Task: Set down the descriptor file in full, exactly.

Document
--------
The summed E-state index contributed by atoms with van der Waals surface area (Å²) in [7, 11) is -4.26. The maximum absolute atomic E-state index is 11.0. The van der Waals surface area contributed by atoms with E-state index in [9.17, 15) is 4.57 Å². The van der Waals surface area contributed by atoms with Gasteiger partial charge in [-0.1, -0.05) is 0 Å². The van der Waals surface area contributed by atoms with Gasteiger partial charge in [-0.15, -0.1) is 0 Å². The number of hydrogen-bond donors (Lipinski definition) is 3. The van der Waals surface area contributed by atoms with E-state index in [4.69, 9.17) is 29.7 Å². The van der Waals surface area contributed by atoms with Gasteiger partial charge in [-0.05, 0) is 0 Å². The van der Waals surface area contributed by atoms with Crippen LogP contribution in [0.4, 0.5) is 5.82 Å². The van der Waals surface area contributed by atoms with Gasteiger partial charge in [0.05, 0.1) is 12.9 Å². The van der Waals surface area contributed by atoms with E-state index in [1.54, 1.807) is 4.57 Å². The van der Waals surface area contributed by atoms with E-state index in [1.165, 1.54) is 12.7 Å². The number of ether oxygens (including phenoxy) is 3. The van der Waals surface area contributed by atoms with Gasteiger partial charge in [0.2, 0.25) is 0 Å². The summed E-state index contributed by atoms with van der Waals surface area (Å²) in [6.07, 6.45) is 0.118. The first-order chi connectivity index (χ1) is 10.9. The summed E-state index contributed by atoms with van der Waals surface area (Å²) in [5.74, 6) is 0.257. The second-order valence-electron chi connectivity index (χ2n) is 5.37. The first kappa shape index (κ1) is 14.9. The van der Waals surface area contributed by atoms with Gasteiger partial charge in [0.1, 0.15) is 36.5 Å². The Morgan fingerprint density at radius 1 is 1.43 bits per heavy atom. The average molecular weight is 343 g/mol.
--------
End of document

The summed E-state index contributed by atoms with van der Waals surface area (Å²) in [7, 11) is -4.26. The maximum absolute atomic E-state index is 11.0. The van der Waals surface area contributed by atoms with E-state index in [9.17, 15) is 4.57 Å². The van der Waals surface area contributed by atoms with Gasteiger partial charge in [-0.1, -0.05) is 0 Å². The van der Waals surface area contributed by atoms with Gasteiger partial charge in [-0.15, -0.1) is 0 Å². The number of hydrogen-bond donors (Lipinski definition) is 3. The van der Waals surface area contributed by atoms with E-state index in [4.69, 9.17) is 29.7 Å². The van der Waals surface area contributed by atoms with Gasteiger partial charge in [-0.05, 0) is 0 Å². The van der Waals surface area contributed by atoms with Crippen LogP contribution in [0.4, 0.5) is 5.82 Å². The van der Waals surface area contributed by atoms with Gasteiger partial charge in [0.05, 0.1) is 12.9 Å². The van der Waals surface area contributed by atoms with E-state index in [1.54, 1.807) is 4.57 Å². The van der Waals surface area contributed by atoms with E-state index in [1.165, 1.54) is 12.7 Å². The number of ether oxygens (including phenoxy) is 3. The van der Waals surface area contributed by atoms with Gasteiger partial charge in [0.2, 0.25) is 0 Å². The summed E-state index contributed by atoms with van der Waals surface area (Å²) in [6.07, 6.45) is 0.118. The first-order chi connectivity index (χ1) is 10.9. The summed E-state index contributed by atoms with van der Waals surface area (Å²) in [5.74, 6) is 0.257. The second-order valence-electron chi connectivity index (χ2n) is 5.37. The first kappa shape index (κ1) is 14.9. The van der Waals surface area contributed by atoms with Gasteiger partial charge in [0.1, 0.15) is 36.5 Å². The Morgan fingerprint density at radius 1 is 1.43 bits per heavy atom. The average molecular weight is 343 g/mol.